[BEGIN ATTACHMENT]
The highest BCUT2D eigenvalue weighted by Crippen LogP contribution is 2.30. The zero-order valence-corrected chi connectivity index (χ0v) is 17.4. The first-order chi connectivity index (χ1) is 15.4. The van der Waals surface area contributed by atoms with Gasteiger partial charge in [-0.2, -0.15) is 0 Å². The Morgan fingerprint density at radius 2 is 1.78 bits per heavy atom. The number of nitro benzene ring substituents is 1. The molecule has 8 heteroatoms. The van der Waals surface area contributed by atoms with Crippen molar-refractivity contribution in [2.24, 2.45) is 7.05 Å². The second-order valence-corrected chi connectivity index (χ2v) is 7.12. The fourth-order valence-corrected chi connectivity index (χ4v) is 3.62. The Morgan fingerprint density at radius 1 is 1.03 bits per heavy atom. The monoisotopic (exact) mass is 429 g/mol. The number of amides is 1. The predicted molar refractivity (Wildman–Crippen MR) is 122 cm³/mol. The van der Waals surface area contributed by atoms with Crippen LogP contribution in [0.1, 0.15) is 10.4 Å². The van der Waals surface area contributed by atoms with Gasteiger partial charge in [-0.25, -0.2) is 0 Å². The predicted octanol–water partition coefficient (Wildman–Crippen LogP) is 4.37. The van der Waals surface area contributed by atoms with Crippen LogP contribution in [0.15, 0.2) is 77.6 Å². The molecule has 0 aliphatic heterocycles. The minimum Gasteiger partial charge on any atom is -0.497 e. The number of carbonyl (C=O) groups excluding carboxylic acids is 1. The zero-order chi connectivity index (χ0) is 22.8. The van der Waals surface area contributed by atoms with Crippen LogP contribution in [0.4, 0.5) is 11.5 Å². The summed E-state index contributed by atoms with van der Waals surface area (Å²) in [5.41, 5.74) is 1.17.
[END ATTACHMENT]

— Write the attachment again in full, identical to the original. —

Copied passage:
The highest BCUT2D eigenvalue weighted by Crippen LogP contribution is 2.30. The zero-order valence-corrected chi connectivity index (χ0v) is 17.4. The first-order chi connectivity index (χ1) is 15.4. The van der Waals surface area contributed by atoms with Gasteiger partial charge in [-0.2, -0.15) is 0 Å². The Morgan fingerprint density at radius 2 is 1.78 bits per heavy atom. The number of nitro benzene ring substituents is 1. The molecule has 8 heteroatoms. The van der Waals surface area contributed by atoms with Crippen molar-refractivity contribution in [2.24, 2.45) is 7.05 Å². The second-order valence-corrected chi connectivity index (χ2v) is 7.12. The fourth-order valence-corrected chi connectivity index (χ4v) is 3.62. The Morgan fingerprint density at radius 1 is 1.03 bits per heavy atom. The monoisotopic (exact) mass is 429 g/mol. The number of amides is 1. The predicted molar refractivity (Wildman–Crippen MR) is 122 cm³/mol. The van der Waals surface area contributed by atoms with Crippen LogP contribution in [0.1, 0.15) is 10.4 Å². The van der Waals surface area contributed by atoms with Gasteiger partial charge in [-0.25, -0.2) is 0 Å². The predicted octanol–water partition coefficient (Wildman–Crippen LogP) is 4.37. The van der Waals surface area contributed by atoms with Crippen LogP contribution in [0.15, 0.2) is 77.6 Å². The molecule has 0 aliphatic heterocycles. The minimum Gasteiger partial charge on any atom is -0.497 e. The number of carbonyl (C=O) groups excluding carboxylic acids is 1. The zero-order chi connectivity index (χ0) is 22.8. The van der Waals surface area contributed by atoms with Crippen LogP contribution in [0.4, 0.5) is 11.5 Å². The summed E-state index contributed by atoms with van der Waals surface area (Å²) in [5.41, 5.74) is 1.17.